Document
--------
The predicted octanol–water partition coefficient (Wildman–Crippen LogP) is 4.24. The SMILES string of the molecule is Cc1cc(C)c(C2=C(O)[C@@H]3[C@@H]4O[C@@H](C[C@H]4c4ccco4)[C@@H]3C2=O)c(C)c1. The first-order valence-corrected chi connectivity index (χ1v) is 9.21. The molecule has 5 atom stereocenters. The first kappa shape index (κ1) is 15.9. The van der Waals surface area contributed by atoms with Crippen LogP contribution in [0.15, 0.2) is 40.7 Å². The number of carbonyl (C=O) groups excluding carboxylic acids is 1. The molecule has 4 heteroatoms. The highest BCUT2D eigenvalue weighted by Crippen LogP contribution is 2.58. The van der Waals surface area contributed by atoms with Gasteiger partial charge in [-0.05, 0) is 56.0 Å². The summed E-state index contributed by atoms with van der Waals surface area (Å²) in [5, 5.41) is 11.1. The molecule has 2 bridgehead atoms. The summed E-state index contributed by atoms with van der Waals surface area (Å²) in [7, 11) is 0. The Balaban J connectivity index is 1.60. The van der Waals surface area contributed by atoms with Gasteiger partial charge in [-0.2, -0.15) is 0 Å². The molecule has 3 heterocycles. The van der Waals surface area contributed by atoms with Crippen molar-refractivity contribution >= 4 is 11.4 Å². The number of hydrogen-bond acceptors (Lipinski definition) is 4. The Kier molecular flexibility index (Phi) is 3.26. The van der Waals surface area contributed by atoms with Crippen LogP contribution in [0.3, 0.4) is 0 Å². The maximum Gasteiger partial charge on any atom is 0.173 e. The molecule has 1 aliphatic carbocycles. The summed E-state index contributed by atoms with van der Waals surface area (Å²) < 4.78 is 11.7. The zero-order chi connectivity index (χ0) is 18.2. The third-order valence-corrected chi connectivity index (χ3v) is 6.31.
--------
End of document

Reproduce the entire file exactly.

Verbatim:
The predicted octanol–water partition coefficient (Wildman–Crippen LogP) is 4.24. The SMILES string of the molecule is Cc1cc(C)c(C2=C(O)[C@@H]3[C@@H]4O[C@@H](C[C@H]4c4ccco4)[C@@H]3C2=O)c(C)c1. The first-order valence-corrected chi connectivity index (χ1v) is 9.21. The molecule has 5 atom stereocenters. The first kappa shape index (κ1) is 15.9. The van der Waals surface area contributed by atoms with Crippen LogP contribution in [0.15, 0.2) is 40.7 Å². The number of carbonyl (C=O) groups excluding carboxylic acids is 1. The molecule has 4 heteroatoms. The highest BCUT2D eigenvalue weighted by Crippen LogP contribution is 2.58. The van der Waals surface area contributed by atoms with Gasteiger partial charge in [-0.05, 0) is 56.0 Å². The summed E-state index contributed by atoms with van der Waals surface area (Å²) in [5, 5.41) is 11.1. The molecule has 2 bridgehead atoms. The summed E-state index contributed by atoms with van der Waals surface area (Å²) in [7, 11) is 0. The Balaban J connectivity index is 1.60. The van der Waals surface area contributed by atoms with Gasteiger partial charge in [-0.2, -0.15) is 0 Å². The molecule has 3 heterocycles. The van der Waals surface area contributed by atoms with Crippen molar-refractivity contribution >= 4 is 11.4 Å². The number of hydrogen-bond acceptors (Lipinski definition) is 4. The Kier molecular flexibility index (Phi) is 3.26. The van der Waals surface area contributed by atoms with Crippen LogP contribution in [0.3, 0.4) is 0 Å². The maximum Gasteiger partial charge on any atom is 0.173 e. The molecule has 1 aliphatic carbocycles. The summed E-state index contributed by atoms with van der Waals surface area (Å²) < 4.78 is 11.7. The zero-order chi connectivity index (χ0) is 18.2. The third-order valence-corrected chi connectivity index (χ3v) is 6.31.